What is a whole-school approach to pupil wellbeing?
If a school has a whole-school approach to pupil wellbeing, this means the school is ensuring that wellbeing is at the heart of its community. Having the wellbeing of both pupils and staff as a core value of a school not only improves morale and performance, but normalises conversations about mental health, enabling people to speak out sooner if they are struggling or worried about someone else.
How does this differ from what your pastoral team already does?
Having a whole-school approach doesn’t render a pastoral team redundant; far from it! A whole-school approach recognises that wellbeing is the responsibility of everyone, whether you’re the headteacher, site manager, teacher or pupil.
A whole-school approach permeates into every part of a school community, recognising that, in the same way we all have fluctuating physical health needs, we all have mental health needs too.
10 percent of pupils are known to have a clinically diagnosed mental health issue (DfE, 2015); a statistic that doesn’t account for pupils who struggle but are yet to ask for help, or account for how many members of staff may have difficulties they keep hidden. A whole-school approach sends the message that there is no difference between people with diagnosed or undiagnosed mental health issues, and no judgement towards these people.
What does this look like in practice?
Every school is different, but the following are some suggestions of how schools can develop an effective whole-school approach to pupil wellbeing:
Understand the issues
What you perceive to be the issues your pupils are facing may be very different from what they see. To understand the issues, kick things off with a wellbeing audit involving both pupils and staff – you may not like everything you hear, but you can’t bring about positive change if you don’t know what you’re up against.
Our Undertaking an Effective Pupil Wellbeing Audit and Planning a Pupil Wellbeing Audit guidance documents provide advice on how to effectively undertake an audit in order to assess your school’s wellbeing issues.
The Anna Freud National Centre for Children and Families produced Measuring and monitoring children and young people’s mental wellbeing: A toolkit for schools and colleges which includes methods schools can use to effectively measure pupil wellbeing.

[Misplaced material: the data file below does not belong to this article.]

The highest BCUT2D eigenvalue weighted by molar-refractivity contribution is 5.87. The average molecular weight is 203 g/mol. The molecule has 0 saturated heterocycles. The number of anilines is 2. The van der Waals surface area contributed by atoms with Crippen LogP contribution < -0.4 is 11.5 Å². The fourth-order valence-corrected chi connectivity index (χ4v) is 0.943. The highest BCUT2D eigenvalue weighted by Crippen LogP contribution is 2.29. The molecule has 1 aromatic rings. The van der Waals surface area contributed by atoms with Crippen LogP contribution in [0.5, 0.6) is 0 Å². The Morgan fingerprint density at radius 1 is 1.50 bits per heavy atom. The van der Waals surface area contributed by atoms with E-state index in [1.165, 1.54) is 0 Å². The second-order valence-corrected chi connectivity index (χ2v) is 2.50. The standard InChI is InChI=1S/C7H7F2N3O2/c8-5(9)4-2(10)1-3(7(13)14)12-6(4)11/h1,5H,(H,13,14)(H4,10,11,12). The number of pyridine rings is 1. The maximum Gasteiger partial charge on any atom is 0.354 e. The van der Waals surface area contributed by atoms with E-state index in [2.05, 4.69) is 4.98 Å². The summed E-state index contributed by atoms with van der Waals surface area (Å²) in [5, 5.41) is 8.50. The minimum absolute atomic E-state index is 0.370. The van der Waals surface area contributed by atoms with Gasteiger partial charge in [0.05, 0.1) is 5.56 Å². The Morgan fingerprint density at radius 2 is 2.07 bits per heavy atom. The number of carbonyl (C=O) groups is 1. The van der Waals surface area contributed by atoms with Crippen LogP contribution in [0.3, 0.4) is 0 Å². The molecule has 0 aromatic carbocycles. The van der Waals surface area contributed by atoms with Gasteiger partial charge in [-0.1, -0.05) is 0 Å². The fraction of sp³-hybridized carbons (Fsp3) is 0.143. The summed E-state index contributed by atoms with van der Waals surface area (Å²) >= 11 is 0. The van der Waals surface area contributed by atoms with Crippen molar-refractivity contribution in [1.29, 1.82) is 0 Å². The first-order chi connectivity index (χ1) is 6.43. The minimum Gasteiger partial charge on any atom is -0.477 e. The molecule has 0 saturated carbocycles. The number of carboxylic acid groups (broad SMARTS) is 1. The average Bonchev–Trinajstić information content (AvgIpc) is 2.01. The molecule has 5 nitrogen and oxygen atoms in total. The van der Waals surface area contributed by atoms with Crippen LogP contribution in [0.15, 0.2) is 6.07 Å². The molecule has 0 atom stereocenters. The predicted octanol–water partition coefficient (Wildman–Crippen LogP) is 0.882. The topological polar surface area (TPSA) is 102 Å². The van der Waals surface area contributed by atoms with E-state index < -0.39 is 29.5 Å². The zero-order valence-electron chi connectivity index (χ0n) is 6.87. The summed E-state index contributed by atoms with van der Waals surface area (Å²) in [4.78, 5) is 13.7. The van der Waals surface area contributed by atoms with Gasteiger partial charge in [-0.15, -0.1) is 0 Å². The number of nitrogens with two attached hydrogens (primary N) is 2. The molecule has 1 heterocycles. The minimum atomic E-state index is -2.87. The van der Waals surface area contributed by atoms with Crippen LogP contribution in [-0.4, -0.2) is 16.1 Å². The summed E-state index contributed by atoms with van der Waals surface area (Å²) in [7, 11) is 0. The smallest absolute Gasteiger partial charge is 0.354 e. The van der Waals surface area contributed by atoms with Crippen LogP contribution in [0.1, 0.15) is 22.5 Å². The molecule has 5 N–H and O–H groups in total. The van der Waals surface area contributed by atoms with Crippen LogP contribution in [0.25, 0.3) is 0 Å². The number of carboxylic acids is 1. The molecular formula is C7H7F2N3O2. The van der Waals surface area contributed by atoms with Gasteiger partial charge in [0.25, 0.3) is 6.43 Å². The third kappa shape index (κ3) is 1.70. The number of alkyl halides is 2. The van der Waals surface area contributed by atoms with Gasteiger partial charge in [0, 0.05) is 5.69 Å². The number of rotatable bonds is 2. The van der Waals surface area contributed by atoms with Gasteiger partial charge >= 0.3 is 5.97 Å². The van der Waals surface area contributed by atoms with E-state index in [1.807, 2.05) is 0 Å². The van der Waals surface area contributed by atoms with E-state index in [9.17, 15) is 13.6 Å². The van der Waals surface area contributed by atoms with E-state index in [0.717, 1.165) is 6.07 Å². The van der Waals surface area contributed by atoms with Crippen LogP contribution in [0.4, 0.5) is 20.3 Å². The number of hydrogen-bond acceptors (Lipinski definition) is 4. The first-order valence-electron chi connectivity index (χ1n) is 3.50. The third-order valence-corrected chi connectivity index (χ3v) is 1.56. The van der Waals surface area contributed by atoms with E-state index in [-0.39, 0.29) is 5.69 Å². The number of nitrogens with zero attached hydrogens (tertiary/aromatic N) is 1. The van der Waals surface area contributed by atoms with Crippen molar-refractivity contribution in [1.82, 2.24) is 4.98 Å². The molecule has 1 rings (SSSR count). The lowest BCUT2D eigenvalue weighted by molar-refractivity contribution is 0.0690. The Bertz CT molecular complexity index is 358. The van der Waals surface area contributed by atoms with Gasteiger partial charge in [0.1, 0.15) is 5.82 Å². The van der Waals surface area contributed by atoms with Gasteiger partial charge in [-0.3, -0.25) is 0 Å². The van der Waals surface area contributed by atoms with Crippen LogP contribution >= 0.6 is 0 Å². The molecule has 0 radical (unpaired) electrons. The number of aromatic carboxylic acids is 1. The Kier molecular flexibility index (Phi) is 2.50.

Start every term with wellbeing-based assemblies
Use these assemblies to remind the pupils that you want them to reach their academic potential, but not at the cost of their health. Also, use this as an opportunity to reinforce what help and support is available to them within the school and from external agencies.
A whole-school approach needs to include parents, so hold an open evening and invite parents in to hear more about how to encourage positive mental health at home.
Our Parental Engagement Guidance offers suggestions of how schools can effectively engage parents with the aim to improve the wellbeing of pupils.
The Charlie Waller Memorial Trust website contains additional information about how schools can involve parents in their approach to pupil wellbeing.
Look at the school environment
Assess how your school’s environment could be improved to enhance the wellbeing of pupils.
Where can your school offer quiet spaces at lunchtime for the pupils who find the canteen too overwhelming? Is it possible to have a designated classroom at break times for vulnerable pupils to visit? How can you create eye-catching information boards about where pupils can go for help?
Our Mental Health Poster and Leaflet for Pupils Explaining Mental Health can be used by schools to inform pupils about what good mental health looks like and where they can get help if they are concerned about their mental health or that of a friend.
Many primary schools now no longer issue homework in the school holidays; instead, some schools tell the pupils to go home and have fun, laugh, play and rest. This can be trickier for secondary schools, but is it possible to at least suspend homework across the board at Christmas? The advantage of this is that zero homework in the Christmas holidays means zero marking for staff when they return in January, and you’ve sent out a really important message to pupils and staff about the importance of rest.
Communicate your intention
If you decide that cakes in the staff room on a Friday might be a nice idea, then make sure you communicate that the cakes are a gesture to thank staff for everything they’ve given that week – even on the weeks that haven’t gone to plan.
If you decide to offer mindfulness to pupils, then communicate that it matters to the school that pupils are able to manage emotions. Don’t do something because it’s ‘nice’; instead, consider the impact these gestures have on the school culture.
Lead from the top
A whole-school approach has to start with the senior staff and cascade down. If the headteacher routinely works at school until 10pm, it won’t encourage other staff to look after their own wellbeing and go home at a decent time (especially the site manager). Creating a positive culture among staff will have a huge impact on the pupils, because despite our best intentions, they do notice when morale is low or the teacher in front of them is stressed.
For an example of a school that is currently developing this approach to a high standard, have a look at the work of Clare Erasmus at The Magna Carta School, who have developed a model for other schools to adopt. This model includes having a ‘wellbeing zone’ at school where pupils can ‘pop in’ at lunch and break times to talk about their mental health and any other wellbeing issues.
Finally, if you haven’t already planned your INSET days for 2018, then set aside a few hours for staff to sit together as a team and have some honest conversations about what a whole-school approach could look like for you.